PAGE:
As part of this process, death is becoming not only sanitised and theoretically optional but also plasticised as well. When we do talk about it, the language we employ is deliberately opaque. We are importing a whole vocabulary of death from the United States, as the American conglomerate Service Corporation International takes over our homegrown funeral industry. Awkward words like funeral director are avoided. They are now "morticians", with deliberate overtones of beautician. Even if you fail and die, you must look your best. And the finality of death, at least in a worldly or physical sense, is denied even unto the grave. So, thanks to another US interloper, the coffin manufacturer Batesville, you can now order off-the-shelf coffins that include a mobile phone and oxygen as standard fittings. Just in case this dying business is all an elaborate hoax, I presume.

Since my mother's funeral, I have found myself, when in traffic jams or looking out of a bus window, staring at the men - and they are always men - who drive hearses and carry coffins into churches. In literature and popular culture, they are traditionally cast in a comic role, as a universally recognised symbol of humour, from Shakespeare to Dickens to Thora Hird's In Loving Memory, but that does not seem to capture them best. I know someone has to do it, and that in many families the vocation has been passed from father to son down the generations, but I'd rather be a parking meter attendant or do Saddam Hussein's PR.

"Had a good day at the office, dear?"

"Yes, we managed to pack in four burials and a cremation and still have time to lay out three bodies in the chapel of rest."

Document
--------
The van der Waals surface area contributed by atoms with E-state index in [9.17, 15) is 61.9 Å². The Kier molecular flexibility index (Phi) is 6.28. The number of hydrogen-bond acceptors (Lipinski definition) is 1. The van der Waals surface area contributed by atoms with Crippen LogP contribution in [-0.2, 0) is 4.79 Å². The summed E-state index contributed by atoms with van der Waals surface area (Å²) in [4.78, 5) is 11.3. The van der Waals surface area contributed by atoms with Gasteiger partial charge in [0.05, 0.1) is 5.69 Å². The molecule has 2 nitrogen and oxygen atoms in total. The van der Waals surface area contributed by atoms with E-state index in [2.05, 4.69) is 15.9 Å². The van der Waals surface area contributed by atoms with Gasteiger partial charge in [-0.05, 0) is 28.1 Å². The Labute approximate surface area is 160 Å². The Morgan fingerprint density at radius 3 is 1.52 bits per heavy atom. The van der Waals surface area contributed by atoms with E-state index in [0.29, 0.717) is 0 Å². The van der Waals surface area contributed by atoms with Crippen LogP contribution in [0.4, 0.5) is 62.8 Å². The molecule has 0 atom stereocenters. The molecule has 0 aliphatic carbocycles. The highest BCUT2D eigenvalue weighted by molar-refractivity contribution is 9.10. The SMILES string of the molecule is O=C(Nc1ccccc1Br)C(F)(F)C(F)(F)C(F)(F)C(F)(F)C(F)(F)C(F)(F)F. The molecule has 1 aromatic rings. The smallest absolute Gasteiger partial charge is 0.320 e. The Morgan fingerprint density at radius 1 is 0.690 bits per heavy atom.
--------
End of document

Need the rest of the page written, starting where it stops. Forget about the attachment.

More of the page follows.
"Well done. Make sure you wash your hands before your tea."

After spending all day touching dead flesh, how does it feel then to hold your baby in its bath at night, or run your hand up your partner's back in bed? Does living flesh feel odd, and how strong must be the temptation simply to size up anyone you come into contact with: "Oh, she'll be needing the deluxe coffin with hips like that."

The pink-faced young man who organised my mother's funeral was called David. He insisted on first names, no doubt following the example of our Prime Minister. David had obviously modelled his sincere look on the Blair prototype, but most of the time he reminded me of the chap who comes twice a year to sell me more and more pension cover. I don't want either of them in my house, smarming on my sofa, and I certainly don't want what they are touting, but I know I have to grin and bear it.

David, to be fair, did a nice line in looking as if he was about to burst into tears as a gesture of solidarity, something that I have never noticed in the man from Sun Life. Yet, during the small talk, he was instinctively reaching into his briefcase for brochures on coffins and application forms for the freehold of a graveyard plot. Even if you were determined to be difficult, I discovered, there was nothing without brass handles. It is too hard for the pallbearers to manoeuvre if there aren't handles, David told me - no doubt from personal experience. And it wasn't a question of did we want some overstretched Ford Granada, its black paintwork gleaming; he only needed to know how many of them were required. Worst of all, as he left, he told me that he would phone when they were ready to "greet" us at the "chapel of rest". He made it sound like a summons and, when the call came, I dutifully obeyed.